What lies in store for landlords in 2016?
With Christmas fast approaching and goodwill in plentiful supply, landlords can be forgiven if they let the Energy Efficiency (Domestic Private Rented Property) Order 2015 pass under their radar.
This new legislation, which comes into force across England and Wales on April Fool’s Day next year, gives tenants the right to demand that landlords make changes to their property portfolio to improve the energy efficiency of a rental home.
While placing a duty on landlords to ensure that each property they own meets a new minimum standard for energy efficiency by 2020 should be welcomed, it appears unfair that tenants have the right to call the shots over what type of improvements a property requires.
Not only that, from April 2018 landlords will be barred from granting a new tenancy or renewing an existing agreement on properties that have an Energy Performance Certificate rating of F or G – unless there is an exemption in place or the landlord can demonstrate they’ve undertaken the relevant improvements.
In the meantime, you – and the UK’s growing number of buy-to-let investors – have less than four months to prepare for the following rules…
- Landlords must consent to any energy efficiency improvements to a rental property requested by a tenant that require no upfront cost – unless there is a good reason why they should not be made.
- Landlords must submit a response within one month of the request being made. This must either give consent, detailing any conditions, or contain a counter proposal.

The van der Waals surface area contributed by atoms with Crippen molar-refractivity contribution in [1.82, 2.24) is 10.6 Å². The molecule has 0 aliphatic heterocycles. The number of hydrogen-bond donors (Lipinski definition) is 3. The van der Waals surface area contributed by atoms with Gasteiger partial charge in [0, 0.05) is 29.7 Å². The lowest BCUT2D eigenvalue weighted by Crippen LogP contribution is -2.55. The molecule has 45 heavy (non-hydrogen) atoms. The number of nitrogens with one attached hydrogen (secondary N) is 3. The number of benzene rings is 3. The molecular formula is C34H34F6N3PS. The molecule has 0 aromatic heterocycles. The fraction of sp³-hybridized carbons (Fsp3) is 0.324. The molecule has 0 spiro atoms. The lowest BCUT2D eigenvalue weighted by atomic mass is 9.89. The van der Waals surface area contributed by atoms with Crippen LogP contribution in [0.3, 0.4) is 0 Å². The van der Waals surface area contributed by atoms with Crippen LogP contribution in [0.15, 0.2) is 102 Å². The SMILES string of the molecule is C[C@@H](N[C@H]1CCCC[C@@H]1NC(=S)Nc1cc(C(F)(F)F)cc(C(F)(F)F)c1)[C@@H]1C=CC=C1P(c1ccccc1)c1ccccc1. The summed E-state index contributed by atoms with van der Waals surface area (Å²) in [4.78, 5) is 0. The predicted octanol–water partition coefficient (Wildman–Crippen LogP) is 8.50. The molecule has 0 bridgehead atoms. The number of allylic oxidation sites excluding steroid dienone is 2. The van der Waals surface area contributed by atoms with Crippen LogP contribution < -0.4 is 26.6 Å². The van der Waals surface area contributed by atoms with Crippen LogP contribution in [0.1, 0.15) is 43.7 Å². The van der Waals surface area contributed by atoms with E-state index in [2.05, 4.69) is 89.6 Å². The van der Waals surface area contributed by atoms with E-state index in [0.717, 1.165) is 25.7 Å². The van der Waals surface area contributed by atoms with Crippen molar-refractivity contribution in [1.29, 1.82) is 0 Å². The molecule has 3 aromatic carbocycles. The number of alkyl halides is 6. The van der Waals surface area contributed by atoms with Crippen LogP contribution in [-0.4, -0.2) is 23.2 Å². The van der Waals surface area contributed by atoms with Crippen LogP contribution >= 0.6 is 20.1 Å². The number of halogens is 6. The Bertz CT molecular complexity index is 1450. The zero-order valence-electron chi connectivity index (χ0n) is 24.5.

- Where a request has been made and satisfactorily dealt with, a further request cannot be made within six months. The same applies where a tenant has previously refused a landlord’s request to make such changes.
- Tenants under notice to leave a property or subject to action for breach of tenancy are not be eligible to request energy efficiency improvements.
What if your rental property fails to match up?
The regulations will be enforced by local authorities through Trading Standards. Any landlord suspected of breaching the new rules risks being served with a compliance notice.
If the landlord is unable to provide evidence that they have allowed improvements to their property to be made, a fixed penalty notice and a fine of up to £4000 may follow.
What should you do next?
It’s recommended that private sector landlords review their property portfolios to establish which, if any, of their rental homes will fall short of an EPC rating of E, and establish how much work needs to be carried out in order to achieve such a rating.
On the other hand, Assetgrove is committed to helping landlords comply with all new legislation that will come into force in 2016. Our rent guarantee scheme not only offers landlords up to five years’ guaranteed rent, we will manage every single aspect of the tenancy during this period – with no monthly fees, commissions or hidden surprises to pay for.
Assetgrove’s maintenance packages free up your cash flow, allowing essential works to be done to your property with no upfront fees. We will fix, decorate or refurbish your property – at an agreed fee – and you can spread the cost with easy manageable repayments.
For more information about our guaranteed rent scheme, contact Assetgrove now.